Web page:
R is a great language to run in production. It’s mature, stable, has many existing production users, an extensive package ecosystem and it’s essentially become the lingua franca of data.
Slide 11 & 12
So, how do we get there? There are two main techniques that I’ve seen people use and I refer to these as the left-hand and right-hand paths.
Slide 13 & 14
The left hand path is the path of magic.
This simple technique works well, but can backfire. The basic goal is to impress a decision maker higher up in the organisation who can exert downward pressure on the business in general and the IT team in particular. If you can impress this person enough they’ll push through your project to allow you to run R in production.
The main issue with this approach is that it’s quite confrontational and is unlikely to make you any friends. That said, there are many examples of it working well and enabling the business to take this important step.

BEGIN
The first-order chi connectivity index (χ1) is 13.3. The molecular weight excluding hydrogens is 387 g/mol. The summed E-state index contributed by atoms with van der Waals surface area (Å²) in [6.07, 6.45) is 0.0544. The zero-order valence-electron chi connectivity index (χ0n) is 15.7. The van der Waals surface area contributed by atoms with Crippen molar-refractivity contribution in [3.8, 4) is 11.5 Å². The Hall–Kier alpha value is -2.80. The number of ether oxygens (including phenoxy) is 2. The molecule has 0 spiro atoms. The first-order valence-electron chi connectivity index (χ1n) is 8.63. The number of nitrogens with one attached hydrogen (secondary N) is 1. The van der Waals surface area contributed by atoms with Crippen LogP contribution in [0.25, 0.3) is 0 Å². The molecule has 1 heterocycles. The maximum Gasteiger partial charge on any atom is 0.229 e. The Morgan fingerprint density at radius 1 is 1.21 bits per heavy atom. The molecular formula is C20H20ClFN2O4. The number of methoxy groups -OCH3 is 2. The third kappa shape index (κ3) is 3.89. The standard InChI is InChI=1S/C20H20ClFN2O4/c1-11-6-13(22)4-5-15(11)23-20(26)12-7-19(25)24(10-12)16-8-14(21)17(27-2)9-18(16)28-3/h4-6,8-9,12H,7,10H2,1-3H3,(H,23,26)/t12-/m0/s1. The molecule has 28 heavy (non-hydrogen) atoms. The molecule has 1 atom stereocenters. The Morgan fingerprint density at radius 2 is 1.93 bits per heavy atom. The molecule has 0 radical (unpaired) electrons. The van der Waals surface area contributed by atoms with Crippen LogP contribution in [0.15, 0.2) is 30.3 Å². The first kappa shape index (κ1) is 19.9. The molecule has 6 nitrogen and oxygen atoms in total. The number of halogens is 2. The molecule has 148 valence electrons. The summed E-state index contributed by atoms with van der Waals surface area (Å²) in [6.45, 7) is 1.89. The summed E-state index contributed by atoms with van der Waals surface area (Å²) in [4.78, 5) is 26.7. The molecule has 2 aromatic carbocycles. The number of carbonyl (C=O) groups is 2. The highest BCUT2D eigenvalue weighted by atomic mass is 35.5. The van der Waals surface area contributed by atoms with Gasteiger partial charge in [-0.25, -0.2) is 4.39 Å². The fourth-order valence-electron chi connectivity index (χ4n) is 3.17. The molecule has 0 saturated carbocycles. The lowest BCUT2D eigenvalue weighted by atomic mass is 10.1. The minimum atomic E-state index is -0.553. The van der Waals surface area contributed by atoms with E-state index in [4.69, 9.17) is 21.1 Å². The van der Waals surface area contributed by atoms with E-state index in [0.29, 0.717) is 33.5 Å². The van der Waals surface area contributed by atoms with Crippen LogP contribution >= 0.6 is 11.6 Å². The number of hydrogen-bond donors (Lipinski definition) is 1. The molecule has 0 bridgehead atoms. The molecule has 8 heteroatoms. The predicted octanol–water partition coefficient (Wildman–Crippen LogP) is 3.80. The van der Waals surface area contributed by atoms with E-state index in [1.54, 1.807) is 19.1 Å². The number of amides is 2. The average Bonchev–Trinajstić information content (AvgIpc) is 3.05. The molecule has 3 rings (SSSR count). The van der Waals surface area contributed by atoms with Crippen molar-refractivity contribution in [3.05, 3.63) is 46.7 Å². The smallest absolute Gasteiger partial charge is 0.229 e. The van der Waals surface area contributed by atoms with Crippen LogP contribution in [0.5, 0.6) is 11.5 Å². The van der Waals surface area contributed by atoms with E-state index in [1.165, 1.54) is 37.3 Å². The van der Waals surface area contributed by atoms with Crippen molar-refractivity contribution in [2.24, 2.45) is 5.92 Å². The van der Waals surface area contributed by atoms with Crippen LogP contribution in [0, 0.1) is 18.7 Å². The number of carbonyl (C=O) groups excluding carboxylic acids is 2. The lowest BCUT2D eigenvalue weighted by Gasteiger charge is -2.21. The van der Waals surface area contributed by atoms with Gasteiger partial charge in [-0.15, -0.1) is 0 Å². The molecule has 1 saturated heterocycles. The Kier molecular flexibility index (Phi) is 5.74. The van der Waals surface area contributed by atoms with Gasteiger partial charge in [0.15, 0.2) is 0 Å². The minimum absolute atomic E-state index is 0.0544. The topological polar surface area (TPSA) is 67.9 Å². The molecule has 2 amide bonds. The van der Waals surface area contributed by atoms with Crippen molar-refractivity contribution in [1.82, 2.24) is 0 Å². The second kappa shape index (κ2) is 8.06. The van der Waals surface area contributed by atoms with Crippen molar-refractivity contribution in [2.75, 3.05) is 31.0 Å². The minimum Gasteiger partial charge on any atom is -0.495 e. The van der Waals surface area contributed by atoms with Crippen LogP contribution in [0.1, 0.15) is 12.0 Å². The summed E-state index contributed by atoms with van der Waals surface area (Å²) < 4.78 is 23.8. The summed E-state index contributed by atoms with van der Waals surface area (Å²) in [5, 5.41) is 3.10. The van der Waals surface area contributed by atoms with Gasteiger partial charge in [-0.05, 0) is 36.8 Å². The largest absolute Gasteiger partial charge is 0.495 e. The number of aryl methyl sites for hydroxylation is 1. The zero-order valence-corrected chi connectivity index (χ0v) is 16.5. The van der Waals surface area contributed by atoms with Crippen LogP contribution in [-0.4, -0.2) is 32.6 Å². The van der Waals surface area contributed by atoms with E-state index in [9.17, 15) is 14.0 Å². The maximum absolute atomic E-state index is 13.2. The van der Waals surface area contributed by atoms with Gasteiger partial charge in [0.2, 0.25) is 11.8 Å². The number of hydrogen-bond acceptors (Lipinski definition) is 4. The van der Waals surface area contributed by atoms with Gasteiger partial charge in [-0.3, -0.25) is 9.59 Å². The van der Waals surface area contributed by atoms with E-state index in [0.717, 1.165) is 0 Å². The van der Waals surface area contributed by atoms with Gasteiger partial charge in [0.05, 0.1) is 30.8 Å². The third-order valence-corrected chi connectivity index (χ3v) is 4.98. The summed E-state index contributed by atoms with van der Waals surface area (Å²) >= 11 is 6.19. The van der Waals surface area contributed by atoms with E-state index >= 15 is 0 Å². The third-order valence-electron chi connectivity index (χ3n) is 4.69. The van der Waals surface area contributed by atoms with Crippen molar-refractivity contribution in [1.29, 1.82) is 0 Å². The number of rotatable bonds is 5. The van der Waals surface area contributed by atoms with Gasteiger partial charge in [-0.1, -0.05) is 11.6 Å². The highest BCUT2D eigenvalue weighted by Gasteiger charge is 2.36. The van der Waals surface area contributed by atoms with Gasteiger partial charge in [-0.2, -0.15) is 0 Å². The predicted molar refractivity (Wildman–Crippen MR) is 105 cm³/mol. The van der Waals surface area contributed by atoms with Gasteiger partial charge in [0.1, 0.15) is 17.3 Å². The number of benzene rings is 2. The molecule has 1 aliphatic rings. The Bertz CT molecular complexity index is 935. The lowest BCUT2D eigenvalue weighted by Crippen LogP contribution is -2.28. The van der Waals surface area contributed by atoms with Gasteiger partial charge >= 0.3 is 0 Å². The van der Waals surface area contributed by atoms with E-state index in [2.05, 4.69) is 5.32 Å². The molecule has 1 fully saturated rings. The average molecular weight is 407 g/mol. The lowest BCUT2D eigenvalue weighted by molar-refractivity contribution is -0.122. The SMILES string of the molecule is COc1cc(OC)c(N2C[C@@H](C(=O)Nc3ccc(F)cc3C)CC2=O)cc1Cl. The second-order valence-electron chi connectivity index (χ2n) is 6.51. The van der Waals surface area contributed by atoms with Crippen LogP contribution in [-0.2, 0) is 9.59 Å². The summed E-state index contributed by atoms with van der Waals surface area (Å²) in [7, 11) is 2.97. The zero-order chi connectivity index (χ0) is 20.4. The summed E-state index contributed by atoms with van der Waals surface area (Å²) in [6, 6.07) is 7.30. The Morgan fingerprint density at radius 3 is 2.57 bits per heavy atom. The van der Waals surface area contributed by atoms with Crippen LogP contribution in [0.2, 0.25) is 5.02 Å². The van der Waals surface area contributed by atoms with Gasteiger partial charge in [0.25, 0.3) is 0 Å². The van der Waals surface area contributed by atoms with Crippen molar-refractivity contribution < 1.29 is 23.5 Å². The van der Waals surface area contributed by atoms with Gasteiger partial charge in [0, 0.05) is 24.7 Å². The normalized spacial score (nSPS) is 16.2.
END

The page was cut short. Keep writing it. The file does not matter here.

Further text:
Slide 15 & 16
The other option is the right hand path.
This approach directly addresses the elephant in the room, getting R past your IT team and into production.
The first thing we need to do here is clear up this IT-team-as-the-enemy trope. In the vast majority of large organisations the IT team exists purely to enact the technical will of the business and the way it works is an expression of that will. In general IT teams are intentionally slow to change and risk-averse. As the gatekeepers of an organisation’s infrastructure the IT team – or ops, or devops or whatever they’re called in your business – have the ultimate responsibility for the security of the business’s information. As a consequence they have a natural tendency towards conservatism when it comes to the infrastructure that they’re responsible for.